Williams has since added the option for volunteers in Australia to eschew traps and instead use a third-party app, iNaturalist, to photograph and identify the insects. This led to a nationwide trial in February, dubbed Mozzie Month. “We’re hoping to have the first national citizen-science mosquito-surveillance programme,” he says. “The smartphone is at the centre of that.”
Diagnosis by smartphone
Smartphone science comes down to three features: computing power, connectivity and cameras.
“Cameras on phones have become more and more sensitive over the past ten years, and what I needed a microscope for before I can do with my phone now,” says Rashid Bashir, a bioengineer at the University of Illinois in Urbana-Champaign. In 2017, Bashir and his team harnessed smartphone cameras in a point-of-care test that uses blood samples to check for viral infections. The cameras can spot fluorescent signals generated from amplified viral RNA, enabling detection of Zika, dengue and another mosquito-borne virus called chikungunya7. He has now updated the test to detect COVID-198.
In some cases, smartphone-based diagnostics can match expensive and bulky lab equipment for speed and accuracy, while remaining portable enough for field settings. Jeong-Yeol Yoon, a biomedical engineer at the University of Arizona in Tucson, coupled a smartphone with some off-the-shelf microscope components and the MATLAB Mobile app to detect norovirus, which causes about 20 million cases of gastrointestinal illness each year in the United States9. “We duplicated the bench-top fluorescence microscope, which can easily be US$50,000, for less than $40,” says Yoon, who is currently setting up clinical trials for both norovirus and COVID-19 versions of the test.
Melanie Ott, a virologist at the Gladstone Institute of Virology and Immunology in San Francisco, California, co-developed a smartphone-based COVID-19 diagnostic test10 with Daniel Fletcher, a bioengineer at the University of California, Berkeley. According to Fletcher, the test is more sensitive than standard laboratory plate readers, and faster than the gold-standard reverse-transcription PCR test for SARS-CoV-2. The smartphone-based test can also quantify how much virus a person is carrying, which could help to predict the risk of disease transmission and severity. Says Ott: “The phone is doing everything: it’s the camera that actually acquires the results, the computer that analyses the results, and it can send the result to the cloud for storage.”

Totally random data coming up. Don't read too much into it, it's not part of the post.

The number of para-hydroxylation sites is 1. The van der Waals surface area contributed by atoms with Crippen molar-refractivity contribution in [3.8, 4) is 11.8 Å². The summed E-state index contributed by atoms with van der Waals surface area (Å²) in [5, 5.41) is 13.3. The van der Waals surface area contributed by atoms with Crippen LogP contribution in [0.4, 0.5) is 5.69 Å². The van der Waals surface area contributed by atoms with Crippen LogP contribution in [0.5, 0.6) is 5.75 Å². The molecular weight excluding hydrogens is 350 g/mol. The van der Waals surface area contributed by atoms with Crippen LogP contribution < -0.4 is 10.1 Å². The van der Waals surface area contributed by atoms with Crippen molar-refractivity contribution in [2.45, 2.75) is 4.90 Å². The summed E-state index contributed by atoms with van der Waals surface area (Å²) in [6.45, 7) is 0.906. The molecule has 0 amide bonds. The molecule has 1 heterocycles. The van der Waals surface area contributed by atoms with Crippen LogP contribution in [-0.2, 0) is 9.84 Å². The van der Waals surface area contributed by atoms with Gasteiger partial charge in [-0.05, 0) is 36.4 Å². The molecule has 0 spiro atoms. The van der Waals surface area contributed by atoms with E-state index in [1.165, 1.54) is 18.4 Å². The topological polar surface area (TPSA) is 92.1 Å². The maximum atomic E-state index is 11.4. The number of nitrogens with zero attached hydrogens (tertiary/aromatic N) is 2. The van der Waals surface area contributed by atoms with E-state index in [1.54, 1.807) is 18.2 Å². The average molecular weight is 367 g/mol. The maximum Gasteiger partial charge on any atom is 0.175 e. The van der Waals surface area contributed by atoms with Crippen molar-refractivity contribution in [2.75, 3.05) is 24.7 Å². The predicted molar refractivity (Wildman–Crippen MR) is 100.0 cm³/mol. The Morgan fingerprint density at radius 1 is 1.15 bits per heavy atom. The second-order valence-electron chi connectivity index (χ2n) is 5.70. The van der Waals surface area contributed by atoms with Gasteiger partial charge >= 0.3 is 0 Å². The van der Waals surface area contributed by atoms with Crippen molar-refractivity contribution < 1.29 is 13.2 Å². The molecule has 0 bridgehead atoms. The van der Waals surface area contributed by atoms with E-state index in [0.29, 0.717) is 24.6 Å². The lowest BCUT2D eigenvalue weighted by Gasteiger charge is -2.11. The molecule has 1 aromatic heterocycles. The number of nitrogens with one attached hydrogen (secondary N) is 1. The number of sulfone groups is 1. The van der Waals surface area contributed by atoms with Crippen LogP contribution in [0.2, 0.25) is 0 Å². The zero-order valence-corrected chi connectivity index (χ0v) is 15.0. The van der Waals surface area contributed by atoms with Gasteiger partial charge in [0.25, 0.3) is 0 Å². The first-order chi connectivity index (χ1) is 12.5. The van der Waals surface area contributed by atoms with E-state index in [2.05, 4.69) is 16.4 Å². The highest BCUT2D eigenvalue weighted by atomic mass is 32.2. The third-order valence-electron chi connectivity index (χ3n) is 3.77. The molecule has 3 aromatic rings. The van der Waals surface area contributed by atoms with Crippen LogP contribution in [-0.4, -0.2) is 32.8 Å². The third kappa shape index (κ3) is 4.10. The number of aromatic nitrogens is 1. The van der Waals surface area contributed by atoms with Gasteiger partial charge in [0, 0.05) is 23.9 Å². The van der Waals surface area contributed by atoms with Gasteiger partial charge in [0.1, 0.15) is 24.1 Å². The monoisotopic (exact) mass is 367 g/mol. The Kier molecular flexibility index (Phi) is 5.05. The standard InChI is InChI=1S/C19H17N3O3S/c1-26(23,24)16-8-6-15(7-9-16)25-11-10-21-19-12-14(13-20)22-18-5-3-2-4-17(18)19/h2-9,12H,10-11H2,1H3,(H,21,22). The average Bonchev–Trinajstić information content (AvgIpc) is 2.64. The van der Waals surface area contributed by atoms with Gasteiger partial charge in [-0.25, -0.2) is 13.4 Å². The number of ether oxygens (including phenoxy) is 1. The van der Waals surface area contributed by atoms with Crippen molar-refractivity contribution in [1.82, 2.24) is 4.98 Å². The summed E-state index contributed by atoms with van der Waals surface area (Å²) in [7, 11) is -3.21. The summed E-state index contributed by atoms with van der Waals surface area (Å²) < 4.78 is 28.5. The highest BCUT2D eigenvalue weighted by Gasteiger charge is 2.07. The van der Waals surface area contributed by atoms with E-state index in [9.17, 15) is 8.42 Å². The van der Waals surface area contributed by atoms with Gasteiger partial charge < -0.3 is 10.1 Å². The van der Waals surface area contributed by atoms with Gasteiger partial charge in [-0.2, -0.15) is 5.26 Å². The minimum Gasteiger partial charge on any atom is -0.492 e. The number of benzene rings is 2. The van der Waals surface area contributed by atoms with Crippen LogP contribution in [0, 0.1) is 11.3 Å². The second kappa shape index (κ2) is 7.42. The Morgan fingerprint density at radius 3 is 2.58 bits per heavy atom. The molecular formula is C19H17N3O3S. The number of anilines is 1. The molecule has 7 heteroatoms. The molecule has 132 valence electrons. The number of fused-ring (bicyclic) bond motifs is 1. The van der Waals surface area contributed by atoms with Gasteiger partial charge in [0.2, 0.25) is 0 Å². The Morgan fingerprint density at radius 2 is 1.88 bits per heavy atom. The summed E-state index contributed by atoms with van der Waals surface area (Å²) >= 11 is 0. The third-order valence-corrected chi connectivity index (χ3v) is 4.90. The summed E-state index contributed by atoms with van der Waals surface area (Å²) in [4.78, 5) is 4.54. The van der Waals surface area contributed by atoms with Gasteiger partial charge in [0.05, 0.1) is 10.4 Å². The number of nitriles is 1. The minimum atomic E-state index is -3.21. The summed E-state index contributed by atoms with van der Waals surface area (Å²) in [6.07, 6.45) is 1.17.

Smartphones are a powerful way to do science, but gaining users’ trust is crucial if an app is going to be widely used and provide good data. Developers and other experts can help with this, as well as with the technological hurdles. App development is often tricky, but apps that collect health data require extra levels of privacy, security, support and regulatory compliance. Likewise, citizen-science projects must take care to anonymize and encrypt users’ data. “If we don’t get those things right, then it’s going to be impossible to build trust and get people to use these tools, so it’s a priority for us,” says Brownstein.
Such tools also generate a lot of data. The COVID Symptom Study app, for instance, was developed with the London-based data-science firm Zoe, which helped with both app design and data analysis. “You’re having responses from four-and-a-half million people potentially on a daily basis, so it’s very big data and it can be quite complicated,” says Steves.
Marcus helped to create a research platform called Eureka, funded by the US National Institutes of Health, which includes infrastructure that enables scientists to build and deploy mobile apps for health research. Eureka hosts the COVID Citizen Science Study, as well as more than 30 others. “The point is to help researchers utilize mobile technologies without having to have technology expertise, so they can focus on their clinical research and medical expertise,” he says.
That could help users and public-health efforts, too. Yoon envisions a future in which consumers pair over-the-counter kits with apps on their phones for convenient and regular testing, which could help to control future pandemics. “We need to identify the people who get infected, and if you can actually do it at home, I believe that can greatly decrease the spread of the disease,” he says. “We need to be ready for the next pandemic.”